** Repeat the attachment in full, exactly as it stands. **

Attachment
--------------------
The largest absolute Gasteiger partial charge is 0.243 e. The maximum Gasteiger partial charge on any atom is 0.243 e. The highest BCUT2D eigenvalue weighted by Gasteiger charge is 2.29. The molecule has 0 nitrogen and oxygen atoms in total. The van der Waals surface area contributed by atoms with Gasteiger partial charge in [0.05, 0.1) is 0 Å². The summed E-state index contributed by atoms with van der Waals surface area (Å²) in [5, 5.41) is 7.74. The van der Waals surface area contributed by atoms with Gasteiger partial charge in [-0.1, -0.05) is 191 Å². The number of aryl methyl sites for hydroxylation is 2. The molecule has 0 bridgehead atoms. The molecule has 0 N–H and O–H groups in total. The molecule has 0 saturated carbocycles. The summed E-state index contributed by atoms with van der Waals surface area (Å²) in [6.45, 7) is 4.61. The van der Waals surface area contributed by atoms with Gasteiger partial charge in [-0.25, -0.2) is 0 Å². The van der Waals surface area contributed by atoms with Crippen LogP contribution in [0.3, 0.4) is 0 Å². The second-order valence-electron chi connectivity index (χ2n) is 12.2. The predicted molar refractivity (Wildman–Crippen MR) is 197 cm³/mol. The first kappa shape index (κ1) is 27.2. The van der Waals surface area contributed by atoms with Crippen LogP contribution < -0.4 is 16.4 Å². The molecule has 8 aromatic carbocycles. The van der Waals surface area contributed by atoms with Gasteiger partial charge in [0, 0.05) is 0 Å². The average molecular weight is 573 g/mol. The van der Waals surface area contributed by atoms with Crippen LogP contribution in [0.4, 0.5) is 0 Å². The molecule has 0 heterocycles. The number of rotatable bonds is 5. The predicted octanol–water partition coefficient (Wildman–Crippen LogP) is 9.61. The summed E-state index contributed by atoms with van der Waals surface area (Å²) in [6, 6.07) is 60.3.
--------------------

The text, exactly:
The largest absolute Gasteiger partial charge is 0.243 e. The maximum Gasteiger partial charge on any atom is 0.243 e. The highest BCUT2D eigenvalue weighted by Gasteiger charge is 2.29. The molecule has 0 nitrogen and oxygen atoms in total. The van der Waals surface area contributed by atoms with Gasteiger partial charge in [0.05, 0.1) is 0 Å². The summed E-state index contributed by atoms with van der Waals surface area (Å²) in [5, 5.41) is 7.74. The van der Waals surface area contributed by atoms with Gasteiger partial charge in [-0.1, -0.05) is 191 Å². The number of aryl methyl sites for hydroxylation is 2. The molecule has 0 bridgehead atoms. The molecule has 0 N–H and O–H groups in total. The molecule has 0 saturated carbocycles. The summed E-state index contributed by atoms with van der Waals surface area (Å²) in [6.45, 7) is 4.61. The van der Waals surface area contributed by atoms with Gasteiger partial charge in [-0.25, -0.2) is 0 Å². The van der Waals surface area contributed by atoms with Crippen LogP contribution in [0.3, 0.4) is 0 Å². The second-order valence-electron chi connectivity index (χ2n) is 12.2. The predicted molar refractivity (Wildman–Crippen MR) is 197 cm³/mol. The first kappa shape index (κ1) is 27.2. The van der Waals surface area contributed by atoms with Crippen LogP contribution < -0.4 is 16.4 Å². The molecule has 8 aromatic carbocycles. The van der Waals surface area contributed by atoms with Gasteiger partial charge in [0, 0.05) is 0 Å². The average molecular weight is 573 g/mol. The van der Waals surface area contributed by atoms with Crippen LogP contribution in [0.4, 0.5) is 0 Å². The molecule has 0 heterocycles. The number of rotatable bonds is 5. The predicted octanol–water partition coefficient (Wildman–Crippen LogP) is 9.61. The summed E-state index contributed by atoms with van der Waals surface area (Å²) in [6, 6.07) is 60.3.